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A collaborative journey blending satellite imagery and community knowledge for regional weed mapping
7 Apr 2009

SEQ Catchments is leading a concerted attack on the woody weed camphor laurel, a serious agricultural and environmental pest in south east Queensland and northern New South Wales.

A native of China, Japan and Taiwan, camphor laurel was introduced to Australia in the 1822 and distributed for schoolyard shade trees by a travelling school inspector and has been promoted as an ornamental. The seed is naturally distributed by birds and water, one tree producing up to 100,000 seeds. Since introduction it has spread along the east coast of Australia from the Atherton Tableland to Victoria.

Camphor laurel has become a major pest in Northern NSW and Southern Qld for agricultural, environmental and urban reasons. It can invade and smother pastures, its control causing a constant expense for many graziers. Trees tend to germinate most frequently under fences and powerlines (wherever birds rest and deposit the seed), pushing over fences and disrupting power facilities.

Camphor laurel is particularly invasive to streambanks, reducing light and crowding out native species. The distinctive aromatic oil, camphor, possibly causes death of fi sh and invertebrates. Along the waterways of SEQ camphor laurels are replacing the native blue gums, one of the favourite food trees of the koala and further reducing the koala population

A collaborative project is underway to map the distribution of camphor laurels on the Sunshine Coast and compile a database of relevant information. The initial trial study sites are the Mooloolah and Maroochy River catchments.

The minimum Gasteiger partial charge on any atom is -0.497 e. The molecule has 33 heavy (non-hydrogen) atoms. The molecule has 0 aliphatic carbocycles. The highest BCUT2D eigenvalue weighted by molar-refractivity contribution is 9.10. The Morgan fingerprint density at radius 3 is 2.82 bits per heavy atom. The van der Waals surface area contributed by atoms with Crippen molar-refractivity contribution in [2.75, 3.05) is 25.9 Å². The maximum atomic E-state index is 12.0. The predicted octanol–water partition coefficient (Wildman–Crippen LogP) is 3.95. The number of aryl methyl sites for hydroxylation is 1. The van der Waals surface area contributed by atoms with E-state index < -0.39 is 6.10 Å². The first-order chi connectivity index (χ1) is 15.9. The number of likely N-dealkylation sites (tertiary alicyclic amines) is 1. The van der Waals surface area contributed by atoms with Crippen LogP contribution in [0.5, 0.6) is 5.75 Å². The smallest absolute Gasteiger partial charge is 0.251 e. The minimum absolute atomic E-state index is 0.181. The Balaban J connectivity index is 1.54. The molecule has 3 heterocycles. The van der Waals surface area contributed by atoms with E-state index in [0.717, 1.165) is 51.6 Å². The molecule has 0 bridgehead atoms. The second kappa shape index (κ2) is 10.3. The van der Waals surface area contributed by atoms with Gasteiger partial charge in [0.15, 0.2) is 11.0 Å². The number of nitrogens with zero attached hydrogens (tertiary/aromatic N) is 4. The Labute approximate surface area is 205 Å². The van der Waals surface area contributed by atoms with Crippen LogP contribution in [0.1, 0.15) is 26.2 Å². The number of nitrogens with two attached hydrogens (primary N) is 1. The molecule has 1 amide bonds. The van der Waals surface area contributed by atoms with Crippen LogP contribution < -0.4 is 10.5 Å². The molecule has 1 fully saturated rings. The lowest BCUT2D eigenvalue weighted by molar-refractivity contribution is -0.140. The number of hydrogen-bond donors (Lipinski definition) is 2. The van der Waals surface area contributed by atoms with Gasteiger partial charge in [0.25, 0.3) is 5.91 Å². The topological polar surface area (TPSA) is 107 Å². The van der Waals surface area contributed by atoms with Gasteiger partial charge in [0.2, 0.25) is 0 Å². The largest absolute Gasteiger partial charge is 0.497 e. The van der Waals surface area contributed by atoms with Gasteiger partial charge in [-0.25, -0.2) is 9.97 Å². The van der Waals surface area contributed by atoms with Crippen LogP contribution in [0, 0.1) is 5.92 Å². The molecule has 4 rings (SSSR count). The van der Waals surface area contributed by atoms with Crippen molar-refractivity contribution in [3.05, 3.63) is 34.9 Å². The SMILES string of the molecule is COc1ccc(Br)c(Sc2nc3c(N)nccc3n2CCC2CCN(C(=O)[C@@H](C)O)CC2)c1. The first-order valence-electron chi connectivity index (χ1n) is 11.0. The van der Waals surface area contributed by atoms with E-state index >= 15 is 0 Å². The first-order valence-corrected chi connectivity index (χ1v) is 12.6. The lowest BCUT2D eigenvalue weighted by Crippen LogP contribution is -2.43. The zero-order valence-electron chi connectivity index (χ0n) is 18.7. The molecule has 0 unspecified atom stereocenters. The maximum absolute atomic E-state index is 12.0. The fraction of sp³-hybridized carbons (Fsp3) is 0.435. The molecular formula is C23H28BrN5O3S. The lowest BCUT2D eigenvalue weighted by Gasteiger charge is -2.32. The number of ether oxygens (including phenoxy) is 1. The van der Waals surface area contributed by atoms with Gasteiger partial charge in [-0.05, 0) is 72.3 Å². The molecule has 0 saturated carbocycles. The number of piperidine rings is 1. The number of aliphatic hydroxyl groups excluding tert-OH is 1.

Co-ordinated by SEQ Catchments, the project has become an exciting pilot, combining satellite imagery and aerial photography with local ground-truthing by community members, to develop an accurate and holistic picture of this invasive woody weed. The project provides the opportunity to explore together applications for the newly acquired SPOT5 satellite imagery.

With the support and involvement of many local organisations, including Landcare and Waterwatch groups, Spatial 3i Pty Ltd, the Sunshine Coast Camphor Laurel Timber Initiative Ltd, Burnett Mary Regional Group and local councils, the project brings local people together to create positive outcomes for camphor laurel management. By mapping the trees and their characteristics, a strategic and collective approach to milling or other removal with follow-up revegetation can be developed.

The project organisers are asking locals to get involved by ground-truthing information from satellite imagery and aerial photography to identify camphor laurel stands or individual trees, as well as assessing whether the trees could be removed or milled.

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